A fantastic collection of inclusive myths and legends from around the world about amazing women and girls who are, as you can guess from the title, Fierce, Fearless and Free.
There are thirteen short stories altogether, and they are all very different stories in very different settings and places in the world, near and far, from Ireland, Scotland, Lithuania, Ecuador and Siberia, to name but a few.
Each tale opens with a fantastic illustration by Eilidh Muldoon, at the beginning of each chapter, to introduce us to the heroine of the story and captures them in the context we will meet them in the story. Medea and the Metal Man, a Greek Myth, shows in the illustration the courage and cleverness that we see from Medea in this tale. She uses words to defeat the colossal metal warrior Talos when no one had ever succeeded before. Altyn Aryg and the Snake’s Belly shows Altyn Aryg on her horse next to the enormous snake she overcomes.
The book is a wonderful set of stories to read aloud and discuss. However, it is also so much more because included at the end of the book; there is a final very short chapter by the author: Finding Our Own Heroines. For me, this is such an important inclusion as it lets us know just how important these stories are to the person who wrote them. She also reminds us that these stories are all genuine traditional tales and are not stories where she has changed the hero or warrior from a boy into a girl. They are stories that ‘have been told for many years, in many places, about girls who are the stars of their own stories, rather than sidekicks or prizes’. Lari Don sums up the essence of this book perfectly, when she says, ‘there is still a need for stories which show that girls are and always have been just as capable, strong, brave and smart as boys’.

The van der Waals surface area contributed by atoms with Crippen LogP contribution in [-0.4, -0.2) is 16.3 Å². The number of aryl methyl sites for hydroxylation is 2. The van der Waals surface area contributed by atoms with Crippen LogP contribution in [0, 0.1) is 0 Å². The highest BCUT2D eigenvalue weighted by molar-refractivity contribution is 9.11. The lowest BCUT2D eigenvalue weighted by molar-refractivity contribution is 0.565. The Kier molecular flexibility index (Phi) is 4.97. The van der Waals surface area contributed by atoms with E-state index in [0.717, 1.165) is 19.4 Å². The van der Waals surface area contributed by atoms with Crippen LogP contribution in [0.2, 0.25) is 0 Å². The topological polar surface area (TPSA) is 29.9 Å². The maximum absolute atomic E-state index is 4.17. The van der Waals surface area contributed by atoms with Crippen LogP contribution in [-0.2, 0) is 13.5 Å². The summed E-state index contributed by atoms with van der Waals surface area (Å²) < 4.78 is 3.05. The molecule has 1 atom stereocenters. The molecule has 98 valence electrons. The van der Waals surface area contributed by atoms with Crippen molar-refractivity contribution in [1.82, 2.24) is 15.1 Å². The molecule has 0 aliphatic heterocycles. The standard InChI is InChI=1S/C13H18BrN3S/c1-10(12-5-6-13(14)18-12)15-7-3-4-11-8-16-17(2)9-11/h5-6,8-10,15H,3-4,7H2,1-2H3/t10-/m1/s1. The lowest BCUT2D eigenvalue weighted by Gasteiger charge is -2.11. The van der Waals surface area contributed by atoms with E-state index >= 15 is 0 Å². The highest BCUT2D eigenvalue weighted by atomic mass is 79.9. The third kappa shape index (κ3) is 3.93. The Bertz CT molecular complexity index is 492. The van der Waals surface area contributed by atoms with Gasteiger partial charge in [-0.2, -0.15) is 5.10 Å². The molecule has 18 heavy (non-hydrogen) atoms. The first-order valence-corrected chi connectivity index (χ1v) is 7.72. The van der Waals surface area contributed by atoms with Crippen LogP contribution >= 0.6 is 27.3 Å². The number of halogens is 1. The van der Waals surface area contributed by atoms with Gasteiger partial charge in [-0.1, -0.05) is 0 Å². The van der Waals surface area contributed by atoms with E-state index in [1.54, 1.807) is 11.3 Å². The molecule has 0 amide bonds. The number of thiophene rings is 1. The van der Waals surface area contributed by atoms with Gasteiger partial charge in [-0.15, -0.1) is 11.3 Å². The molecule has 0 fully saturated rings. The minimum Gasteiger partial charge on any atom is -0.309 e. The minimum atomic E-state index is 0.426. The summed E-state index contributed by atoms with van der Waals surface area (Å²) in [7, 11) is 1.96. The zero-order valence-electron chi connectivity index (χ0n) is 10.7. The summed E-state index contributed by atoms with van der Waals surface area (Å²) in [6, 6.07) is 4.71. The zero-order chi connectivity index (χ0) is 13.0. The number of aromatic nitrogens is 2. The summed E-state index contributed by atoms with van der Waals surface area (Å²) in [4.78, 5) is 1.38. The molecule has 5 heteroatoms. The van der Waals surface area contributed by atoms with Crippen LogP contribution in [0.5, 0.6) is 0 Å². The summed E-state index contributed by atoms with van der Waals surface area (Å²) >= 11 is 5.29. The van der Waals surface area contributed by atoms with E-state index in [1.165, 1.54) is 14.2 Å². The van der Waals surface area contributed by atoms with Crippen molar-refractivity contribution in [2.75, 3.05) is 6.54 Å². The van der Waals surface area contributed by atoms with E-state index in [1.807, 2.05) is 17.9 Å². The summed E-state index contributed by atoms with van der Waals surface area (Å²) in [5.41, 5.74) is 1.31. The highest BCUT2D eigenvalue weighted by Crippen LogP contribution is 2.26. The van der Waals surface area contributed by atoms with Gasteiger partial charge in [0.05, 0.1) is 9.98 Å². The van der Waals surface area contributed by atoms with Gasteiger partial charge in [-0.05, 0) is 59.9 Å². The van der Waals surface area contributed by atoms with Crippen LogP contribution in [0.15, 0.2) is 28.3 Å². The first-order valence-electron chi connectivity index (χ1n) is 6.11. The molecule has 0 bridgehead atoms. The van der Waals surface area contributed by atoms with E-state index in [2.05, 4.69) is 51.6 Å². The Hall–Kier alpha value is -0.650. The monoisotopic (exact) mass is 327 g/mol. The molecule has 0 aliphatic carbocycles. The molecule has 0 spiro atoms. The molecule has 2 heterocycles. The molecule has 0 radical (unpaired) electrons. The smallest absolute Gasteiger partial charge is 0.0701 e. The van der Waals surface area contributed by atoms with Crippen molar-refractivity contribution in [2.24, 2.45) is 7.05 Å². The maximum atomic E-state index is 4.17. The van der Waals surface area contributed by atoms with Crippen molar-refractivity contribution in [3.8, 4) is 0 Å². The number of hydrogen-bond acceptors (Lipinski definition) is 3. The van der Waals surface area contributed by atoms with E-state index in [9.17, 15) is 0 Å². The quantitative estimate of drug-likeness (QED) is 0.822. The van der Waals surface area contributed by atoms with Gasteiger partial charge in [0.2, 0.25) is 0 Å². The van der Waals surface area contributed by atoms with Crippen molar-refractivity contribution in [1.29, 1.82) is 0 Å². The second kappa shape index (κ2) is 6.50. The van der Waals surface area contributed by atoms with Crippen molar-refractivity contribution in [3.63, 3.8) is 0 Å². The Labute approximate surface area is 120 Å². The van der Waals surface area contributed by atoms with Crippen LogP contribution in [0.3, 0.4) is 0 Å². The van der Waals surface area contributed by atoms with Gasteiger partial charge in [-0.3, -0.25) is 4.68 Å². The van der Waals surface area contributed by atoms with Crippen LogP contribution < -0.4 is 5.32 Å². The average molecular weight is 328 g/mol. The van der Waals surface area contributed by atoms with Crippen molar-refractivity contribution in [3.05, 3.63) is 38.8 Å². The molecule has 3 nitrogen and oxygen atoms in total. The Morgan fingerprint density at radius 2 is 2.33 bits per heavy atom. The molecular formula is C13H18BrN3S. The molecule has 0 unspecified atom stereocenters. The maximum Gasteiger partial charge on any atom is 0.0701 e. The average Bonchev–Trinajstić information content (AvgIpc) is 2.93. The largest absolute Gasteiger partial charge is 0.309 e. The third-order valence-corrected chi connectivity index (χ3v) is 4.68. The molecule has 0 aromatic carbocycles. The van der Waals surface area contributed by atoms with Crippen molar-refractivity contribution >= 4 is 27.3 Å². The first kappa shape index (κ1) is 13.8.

As if this was not enough from one small book, there are also short, interesting paragraphs about the background and origin of each story. It is a perfect invitation for teachers to encourage children to explore different versions; find out more about a particular myth or legend they enjoyed; ask questions, and discuss the stories. And, in the knowledge that there are different versions, to feel empowered to retell the stories themselves in different ways. One example is Petrosinella and the Tower, which will remind you of the well-known fairy tale, Rapunzel. Lari reminds us that Rapunzel was just one version of this tale told in many different ways in different cultures. I love this particular version as Petrosinella is the brains behind her escape and chooses not to marry the prince who helps her escape but to be free to travel and have adventures. This omission of the ‘happy ever after’ conclusion in this story is a key change that Lari Don has made with all the stories. She has left the endings to the girls to decide their own futures.
This is a wonderful collection of stories for all the reasons above and also knowing the important part they have played for so long in different cultures around the world. It is wonderful to see a collection that addresses the balance of stories we share with young people.
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